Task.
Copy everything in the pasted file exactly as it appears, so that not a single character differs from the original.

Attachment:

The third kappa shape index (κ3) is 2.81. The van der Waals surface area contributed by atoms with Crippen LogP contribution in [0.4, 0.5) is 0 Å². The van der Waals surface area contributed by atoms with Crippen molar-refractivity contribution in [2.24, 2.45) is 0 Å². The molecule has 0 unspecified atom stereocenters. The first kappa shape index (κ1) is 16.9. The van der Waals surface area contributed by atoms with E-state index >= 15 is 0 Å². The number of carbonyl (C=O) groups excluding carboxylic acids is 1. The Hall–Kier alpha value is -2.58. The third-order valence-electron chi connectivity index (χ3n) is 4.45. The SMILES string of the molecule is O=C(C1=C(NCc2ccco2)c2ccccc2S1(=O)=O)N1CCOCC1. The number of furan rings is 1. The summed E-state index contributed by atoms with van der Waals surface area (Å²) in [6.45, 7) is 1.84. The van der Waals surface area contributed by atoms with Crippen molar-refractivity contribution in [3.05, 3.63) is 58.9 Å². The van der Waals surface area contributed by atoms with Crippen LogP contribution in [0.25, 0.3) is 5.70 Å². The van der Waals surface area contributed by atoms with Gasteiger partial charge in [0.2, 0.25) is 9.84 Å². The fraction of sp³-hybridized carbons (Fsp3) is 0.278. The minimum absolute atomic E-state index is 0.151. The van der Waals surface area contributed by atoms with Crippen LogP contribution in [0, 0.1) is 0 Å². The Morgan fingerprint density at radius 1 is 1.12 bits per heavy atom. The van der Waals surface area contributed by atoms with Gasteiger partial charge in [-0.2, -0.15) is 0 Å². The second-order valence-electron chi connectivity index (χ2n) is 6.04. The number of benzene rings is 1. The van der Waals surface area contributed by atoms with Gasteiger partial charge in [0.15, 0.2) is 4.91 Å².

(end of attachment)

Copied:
The third kappa shape index (κ3) is 2.81. The van der Waals surface area contributed by atoms with Crippen LogP contribution in [0.4, 0.5) is 0 Å². The van der Waals surface area contributed by atoms with Crippen molar-refractivity contribution in [2.24, 2.45) is 0 Å². The molecule has 0 unspecified atom stereocenters. The first kappa shape index (κ1) is 16.9. The van der Waals surface area contributed by atoms with E-state index >= 15 is 0 Å². The number of carbonyl (C=O) groups excluding carboxylic acids is 1. The Hall–Kier alpha value is -2.58. The third-order valence-electron chi connectivity index (χ3n) is 4.45. The SMILES string of the molecule is O=C(C1=C(NCc2ccco2)c2ccccc2S1(=O)=O)N1CCOCC1. The number of furan rings is 1. The summed E-state index contributed by atoms with van der Waals surface area (Å²) in [6.45, 7) is 1.84. The van der Waals surface area contributed by atoms with Crippen molar-refractivity contribution in [3.05, 3.63) is 58.9 Å². The van der Waals surface area contributed by atoms with Crippen LogP contribution in [0.25, 0.3) is 5.70 Å². The van der Waals surface area contributed by atoms with Gasteiger partial charge in [0.2, 0.25) is 9.84 Å². The fraction of sp³-hybridized carbons (Fsp3) is 0.278. The minimum absolute atomic E-state index is 0.151. The van der Waals surface area contributed by atoms with Crippen LogP contribution in [0, 0.1) is 0 Å². The Morgan fingerprint density at radius 1 is 1.12 bits per heavy atom. The van der Waals surface area contributed by atoms with Gasteiger partial charge in [-0.2, -0.15) is 0 Å². The second-order valence-electron chi connectivity index (χ2n) is 6.04. The number of benzene rings is 1. The van der Waals surface area contributed by atoms with Gasteiger partial charge in [0.15, 0.2) is 4.91 Å².